This process did not happen overnight. It was something that evolved over a decade, but its final result was a Russia that not only was stabilized economically but also had influence in the world. For Putin, the consequences for political and personal freedom were not a high price to pay. From his point of view, the freedoms of the 1990s had damaged Russia tremendously. Putin wanted to create a stable platform for Russia to protect itself in the world. The dread of disintegration, supported by Western powers in his mind, had to be reversed. And Russia could not simply be ignored in the international system unless Russia was prepared to continue its position as victim.
Energy production created an economic base that the government could use to end the erosion of economic life throughout the country. It also gave Russia a lever that assured it would not be ignored. Energy sales to Europe became an essential part of European economic life. Germany, for example, needed energy to maintain its economy. There was always a chance that Russia might cut off sales. On several occasions, the flow of energy was severed when disagreements arose between Moscow and the transit states, Belarus and Ukraine. As the Russians developed greater reserves it became easier for them to endure the cost of a monthlong disruption than it was for Germany.
Therefore, Germany and the rest of Europe ceased to be indifferent to what Russia wanted. They couldn't afford to neglect Russian interests. During the Cold War, Russia had been poor and powerful. After the Cold War, it had been poorer and powerless. Putin returned it to a place where it was somewhat better off and had international power. That he was indifferent to individual rights upset urban liberals in Russia. Its effect outside of Moscow and St. Petersburg is less clear, but his popularity continues to be greater outside major cities.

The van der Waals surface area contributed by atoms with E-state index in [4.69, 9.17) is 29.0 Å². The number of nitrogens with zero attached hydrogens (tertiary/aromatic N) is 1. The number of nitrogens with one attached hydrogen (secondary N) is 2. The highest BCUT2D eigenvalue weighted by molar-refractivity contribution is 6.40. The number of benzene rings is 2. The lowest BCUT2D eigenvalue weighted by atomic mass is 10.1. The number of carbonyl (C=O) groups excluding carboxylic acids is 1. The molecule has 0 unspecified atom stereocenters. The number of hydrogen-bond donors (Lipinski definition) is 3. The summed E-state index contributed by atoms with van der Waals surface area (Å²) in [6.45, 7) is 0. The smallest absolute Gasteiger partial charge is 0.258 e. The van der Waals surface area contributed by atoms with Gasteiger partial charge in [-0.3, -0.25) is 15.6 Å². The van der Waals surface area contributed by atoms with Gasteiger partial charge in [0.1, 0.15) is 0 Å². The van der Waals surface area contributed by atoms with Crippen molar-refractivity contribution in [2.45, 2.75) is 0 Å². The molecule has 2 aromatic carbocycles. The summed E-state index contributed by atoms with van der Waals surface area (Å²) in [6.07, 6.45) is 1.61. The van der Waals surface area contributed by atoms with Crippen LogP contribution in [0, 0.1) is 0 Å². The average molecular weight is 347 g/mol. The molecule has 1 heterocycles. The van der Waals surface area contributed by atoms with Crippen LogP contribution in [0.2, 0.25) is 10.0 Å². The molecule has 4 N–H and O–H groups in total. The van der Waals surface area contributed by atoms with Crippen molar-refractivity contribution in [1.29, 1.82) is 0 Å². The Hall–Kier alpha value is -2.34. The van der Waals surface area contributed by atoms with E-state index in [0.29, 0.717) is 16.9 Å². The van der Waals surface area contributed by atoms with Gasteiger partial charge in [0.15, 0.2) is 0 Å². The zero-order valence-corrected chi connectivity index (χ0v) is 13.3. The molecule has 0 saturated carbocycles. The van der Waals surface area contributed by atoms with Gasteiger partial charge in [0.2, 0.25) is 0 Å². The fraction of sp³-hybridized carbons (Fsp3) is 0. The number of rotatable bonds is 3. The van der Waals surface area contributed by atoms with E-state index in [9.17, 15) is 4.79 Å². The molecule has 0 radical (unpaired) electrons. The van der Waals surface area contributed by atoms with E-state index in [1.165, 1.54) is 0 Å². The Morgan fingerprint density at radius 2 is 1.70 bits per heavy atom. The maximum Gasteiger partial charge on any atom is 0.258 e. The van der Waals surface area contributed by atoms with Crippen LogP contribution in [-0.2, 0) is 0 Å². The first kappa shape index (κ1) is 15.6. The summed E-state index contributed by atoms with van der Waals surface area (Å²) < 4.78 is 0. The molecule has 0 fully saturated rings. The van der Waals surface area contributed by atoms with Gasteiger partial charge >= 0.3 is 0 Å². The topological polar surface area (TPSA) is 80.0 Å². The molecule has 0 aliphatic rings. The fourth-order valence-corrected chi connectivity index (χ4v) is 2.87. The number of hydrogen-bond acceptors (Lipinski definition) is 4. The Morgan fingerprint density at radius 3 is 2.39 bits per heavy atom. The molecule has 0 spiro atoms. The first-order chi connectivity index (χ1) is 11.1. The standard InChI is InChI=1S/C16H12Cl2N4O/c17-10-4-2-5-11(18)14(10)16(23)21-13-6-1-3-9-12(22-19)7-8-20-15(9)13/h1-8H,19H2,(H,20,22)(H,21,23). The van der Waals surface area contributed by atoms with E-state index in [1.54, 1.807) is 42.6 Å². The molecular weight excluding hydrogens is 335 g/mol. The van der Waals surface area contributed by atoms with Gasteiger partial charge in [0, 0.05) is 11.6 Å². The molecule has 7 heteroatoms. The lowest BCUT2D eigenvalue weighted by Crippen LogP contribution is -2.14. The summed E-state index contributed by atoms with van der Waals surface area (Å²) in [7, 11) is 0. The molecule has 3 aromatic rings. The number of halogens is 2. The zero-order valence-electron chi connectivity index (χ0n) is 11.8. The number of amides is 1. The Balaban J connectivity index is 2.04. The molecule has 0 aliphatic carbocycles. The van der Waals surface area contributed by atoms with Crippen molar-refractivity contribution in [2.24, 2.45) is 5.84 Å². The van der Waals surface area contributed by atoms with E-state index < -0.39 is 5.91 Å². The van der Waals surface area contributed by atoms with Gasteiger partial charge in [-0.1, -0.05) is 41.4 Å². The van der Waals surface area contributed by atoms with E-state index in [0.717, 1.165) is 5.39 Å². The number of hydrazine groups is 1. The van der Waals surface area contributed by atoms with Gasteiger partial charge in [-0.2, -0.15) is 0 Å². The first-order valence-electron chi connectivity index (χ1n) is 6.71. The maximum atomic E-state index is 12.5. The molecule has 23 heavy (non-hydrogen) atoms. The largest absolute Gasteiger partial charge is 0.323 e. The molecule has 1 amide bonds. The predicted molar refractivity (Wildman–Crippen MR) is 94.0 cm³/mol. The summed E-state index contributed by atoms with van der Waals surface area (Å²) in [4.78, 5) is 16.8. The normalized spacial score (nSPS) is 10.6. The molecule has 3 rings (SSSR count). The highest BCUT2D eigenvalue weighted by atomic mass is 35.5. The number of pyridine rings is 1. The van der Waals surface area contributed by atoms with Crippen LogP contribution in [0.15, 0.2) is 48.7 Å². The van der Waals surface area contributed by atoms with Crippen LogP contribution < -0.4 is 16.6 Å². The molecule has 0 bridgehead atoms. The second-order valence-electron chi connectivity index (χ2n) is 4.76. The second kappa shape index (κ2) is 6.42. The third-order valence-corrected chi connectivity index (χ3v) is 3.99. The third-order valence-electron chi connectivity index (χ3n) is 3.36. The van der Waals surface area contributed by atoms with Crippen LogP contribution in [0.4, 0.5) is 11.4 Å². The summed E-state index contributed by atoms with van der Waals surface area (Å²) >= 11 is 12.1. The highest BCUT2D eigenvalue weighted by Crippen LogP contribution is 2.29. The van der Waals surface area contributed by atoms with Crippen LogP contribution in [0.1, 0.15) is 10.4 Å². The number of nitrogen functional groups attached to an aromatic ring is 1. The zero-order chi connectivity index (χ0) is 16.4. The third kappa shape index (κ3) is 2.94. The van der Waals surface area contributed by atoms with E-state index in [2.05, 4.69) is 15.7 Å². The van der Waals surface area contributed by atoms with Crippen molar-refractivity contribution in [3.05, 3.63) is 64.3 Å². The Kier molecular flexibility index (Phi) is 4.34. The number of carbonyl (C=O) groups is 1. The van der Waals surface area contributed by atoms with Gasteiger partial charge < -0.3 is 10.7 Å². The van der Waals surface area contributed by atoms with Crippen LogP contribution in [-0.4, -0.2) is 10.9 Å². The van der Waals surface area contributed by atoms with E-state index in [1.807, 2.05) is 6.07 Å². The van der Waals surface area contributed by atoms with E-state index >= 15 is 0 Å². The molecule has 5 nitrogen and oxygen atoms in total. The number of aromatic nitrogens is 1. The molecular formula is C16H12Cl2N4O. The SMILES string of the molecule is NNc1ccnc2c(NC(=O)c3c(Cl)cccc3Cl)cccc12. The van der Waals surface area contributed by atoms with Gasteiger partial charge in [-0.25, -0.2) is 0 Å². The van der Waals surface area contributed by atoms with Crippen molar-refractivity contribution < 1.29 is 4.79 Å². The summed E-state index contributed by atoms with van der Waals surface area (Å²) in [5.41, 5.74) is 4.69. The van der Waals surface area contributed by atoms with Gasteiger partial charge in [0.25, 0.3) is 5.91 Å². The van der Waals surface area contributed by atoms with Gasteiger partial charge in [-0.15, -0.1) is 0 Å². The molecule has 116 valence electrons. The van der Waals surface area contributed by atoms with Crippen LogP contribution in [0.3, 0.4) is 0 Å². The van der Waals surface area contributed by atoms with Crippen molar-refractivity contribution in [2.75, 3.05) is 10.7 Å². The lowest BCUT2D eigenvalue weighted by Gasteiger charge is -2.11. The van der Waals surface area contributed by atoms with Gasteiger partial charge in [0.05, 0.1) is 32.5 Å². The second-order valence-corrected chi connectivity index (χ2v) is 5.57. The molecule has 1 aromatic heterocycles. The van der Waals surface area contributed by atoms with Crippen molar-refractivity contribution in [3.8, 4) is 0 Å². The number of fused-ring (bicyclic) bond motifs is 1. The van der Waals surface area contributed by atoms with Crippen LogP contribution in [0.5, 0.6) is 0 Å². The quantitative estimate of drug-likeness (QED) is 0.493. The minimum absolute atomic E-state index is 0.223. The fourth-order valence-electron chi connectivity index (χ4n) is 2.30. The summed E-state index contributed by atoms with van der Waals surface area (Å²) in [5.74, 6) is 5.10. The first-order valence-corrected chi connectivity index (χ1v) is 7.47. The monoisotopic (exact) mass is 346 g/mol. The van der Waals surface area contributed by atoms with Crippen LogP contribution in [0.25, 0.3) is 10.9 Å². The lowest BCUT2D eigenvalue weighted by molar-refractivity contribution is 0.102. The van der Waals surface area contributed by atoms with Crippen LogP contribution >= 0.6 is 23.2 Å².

An Emerging Russian Strategy
As Europe is struggling with its internal problems and China is dealing with its economic problems, Russia has attained a position of significant regional influence — influence that Putin is systematically trying to increase. Putin is following a policy that we might call "commercial expansionism." Russian tanks are not about to surge into the former Soviet satellites in Europe like they did in Georgia, but the weakness of Europe has forced these countries to rely less on the rest of Europe and to try to cope on their own. Unable to rely on the United States, where the single issue of missile defense has created substantial unease, they remain distrustful of Russia in the extreme. However, they have few options, and the Russians are being meticulous in assuring that commercial relations are not seen as a means of political control.
Russian interests are working to increase their ownership of energy resources and a range of other industries. Weakened by the European crisis, joint ventures, purchases and sales agreements are being quietly signed everywhere. Most are small, but it is the small relationships that are binding Eastern European economies to Russian interests. Given the way that Russia is managing its economy, even small companies must align with broad strategy, and the broad strategy is that the deals must make financial sense, but one of the results is increased Russian influence.
This is not confined to former satellites. Russian firms, holding energy-generated cash, have made deals or flirted with deals throughout troubled Europe. The strategy is that commercial relations will beget internal pressure to avoid confrontation with Russia on political matters, shaping foreign policy.
This strategy creates a new dynamic in Russia's relationship with the United States. During the Soviet era and under Putin, the Russian strategy toward the United States has been to generate problems in diverse areas in order to force U.S. actions that diffuse American power and lead Washington to overcommit. Vietnam was an example of this. For Putin, the sphere for this action is the Middle East. The wars in Afghanistan and Iraq were gifts to the Russians. The Americans were tied down, creating a window of opportunity for the Russians to recover their balance, rebuild their system and, when the opportunity presented itself, expand their power.
The end of the wars in Afghanistan and Iraq are not in the Russian interest. Moscow benefits, with some costs, from the U.S. preoccupation in the Islamic world. Therefore, the Russians have played a role in both Syria and Iran, essentially inviting the Americans to continue their policy in the Middle East while relieving pressure on the Russians. The United States has responded with increased pressure on the Russians to halt support for Bashar al Assad and the Iranians. The Russians refused.
The New Cold War